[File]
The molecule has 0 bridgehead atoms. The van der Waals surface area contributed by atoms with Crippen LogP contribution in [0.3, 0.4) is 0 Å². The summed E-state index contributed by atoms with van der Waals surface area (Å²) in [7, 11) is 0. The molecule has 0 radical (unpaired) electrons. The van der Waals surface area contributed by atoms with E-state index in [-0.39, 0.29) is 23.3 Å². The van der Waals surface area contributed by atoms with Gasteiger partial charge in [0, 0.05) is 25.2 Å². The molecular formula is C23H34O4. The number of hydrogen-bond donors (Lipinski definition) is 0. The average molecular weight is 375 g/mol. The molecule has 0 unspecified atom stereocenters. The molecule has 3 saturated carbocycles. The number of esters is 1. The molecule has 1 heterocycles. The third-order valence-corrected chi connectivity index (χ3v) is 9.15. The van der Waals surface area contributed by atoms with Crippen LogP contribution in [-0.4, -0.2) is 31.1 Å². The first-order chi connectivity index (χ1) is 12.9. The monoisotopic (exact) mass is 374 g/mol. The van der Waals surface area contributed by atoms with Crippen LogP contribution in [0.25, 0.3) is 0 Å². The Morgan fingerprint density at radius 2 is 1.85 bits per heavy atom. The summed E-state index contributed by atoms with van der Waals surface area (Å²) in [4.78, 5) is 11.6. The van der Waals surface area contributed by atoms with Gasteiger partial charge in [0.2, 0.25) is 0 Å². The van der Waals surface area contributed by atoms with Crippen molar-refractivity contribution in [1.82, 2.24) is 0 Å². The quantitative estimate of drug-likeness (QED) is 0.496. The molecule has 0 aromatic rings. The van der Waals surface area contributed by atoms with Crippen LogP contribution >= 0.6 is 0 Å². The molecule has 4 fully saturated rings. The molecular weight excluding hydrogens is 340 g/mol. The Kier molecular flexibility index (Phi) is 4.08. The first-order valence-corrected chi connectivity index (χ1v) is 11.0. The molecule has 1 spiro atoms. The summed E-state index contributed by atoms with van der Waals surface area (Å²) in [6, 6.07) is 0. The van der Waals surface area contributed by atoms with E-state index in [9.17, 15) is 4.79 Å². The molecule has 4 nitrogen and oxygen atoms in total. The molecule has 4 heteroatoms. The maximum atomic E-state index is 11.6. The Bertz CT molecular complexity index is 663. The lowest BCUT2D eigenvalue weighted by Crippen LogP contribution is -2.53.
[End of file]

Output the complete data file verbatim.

The molecule has 0 bridgehead atoms. The van der Waals surface area contributed by atoms with Crippen LogP contribution in [0.3, 0.4) is 0 Å². The summed E-state index contributed by atoms with van der Waals surface area (Å²) in [7, 11) is 0. The molecule has 0 radical (unpaired) electrons. The van der Waals surface area contributed by atoms with E-state index in [-0.39, 0.29) is 23.3 Å². The van der Waals surface area contributed by atoms with Gasteiger partial charge in [0, 0.05) is 25.2 Å². The molecular formula is C23H34O4. The number of hydrogen-bond donors (Lipinski definition) is 0. The average molecular weight is 375 g/mol. The molecule has 0 unspecified atom stereocenters. The molecule has 3 saturated carbocycles. The number of esters is 1. The molecule has 1 heterocycles. The third-order valence-corrected chi connectivity index (χ3v) is 9.15. The van der Waals surface area contributed by atoms with Crippen LogP contribution in [-0.4, -0.2) is 31.1 Å². The first-order chi connectivity index (χ1) is 12.9. The monoisotopic (exact) mass is 374 g/mol. The van der Waals surface area contributed by atoms with Crippen LogP contribution in [0.25, 0.3) is 0 Å². The Morgan fingerprint density at radius 2 is 1.85 bits per heavy atom. The summed E-state index contributed by atoms with van der Waals surface area (Å²) in [4.78, 5) is 11.6. The van der Waals surface area contributed by atoms with Gasteiger partial charge in [0.2, 0.25) is 0 Å². The van der Waals surface area contributed by atoms with Crippen molar-refractivity contribution in [1.82, 2.24) is 0 Å². The quantitative estimate of drug-likeness (QED) is 0.496. The molecule has 0 aromatic rings. The van der Waals surface area contributed by atoms with Crippen LogP contribution >= 0.6 is 0 Å². The molecule has 4 fully saturated rings. The molecular weight excluding hydrogens is 340 g/mol. The Kier molecular flexibility index (Phi) is 4.08. The first-order valence-corrected chi connectivity index (χ1v) is 11.0. The molecule has 1 spiro atoms. The summed E-state index contributed by atoms with van der Waals surface area (Å²) in [6, 6.07) is 0. The van der Waals surface area contributed by atoms with E-state index in [9.17, 15) is 4.79 Å². The molecule has 4 nitrogen and oxygen atoms in total. The molecule has 4 heteroatoms. The maximum atomic E-state index is 11.6. The Bertz CT molecular complexity index is 663. The lowest BCUT2D eigenvalue weighted by Crippen LogP contribution is -2.53.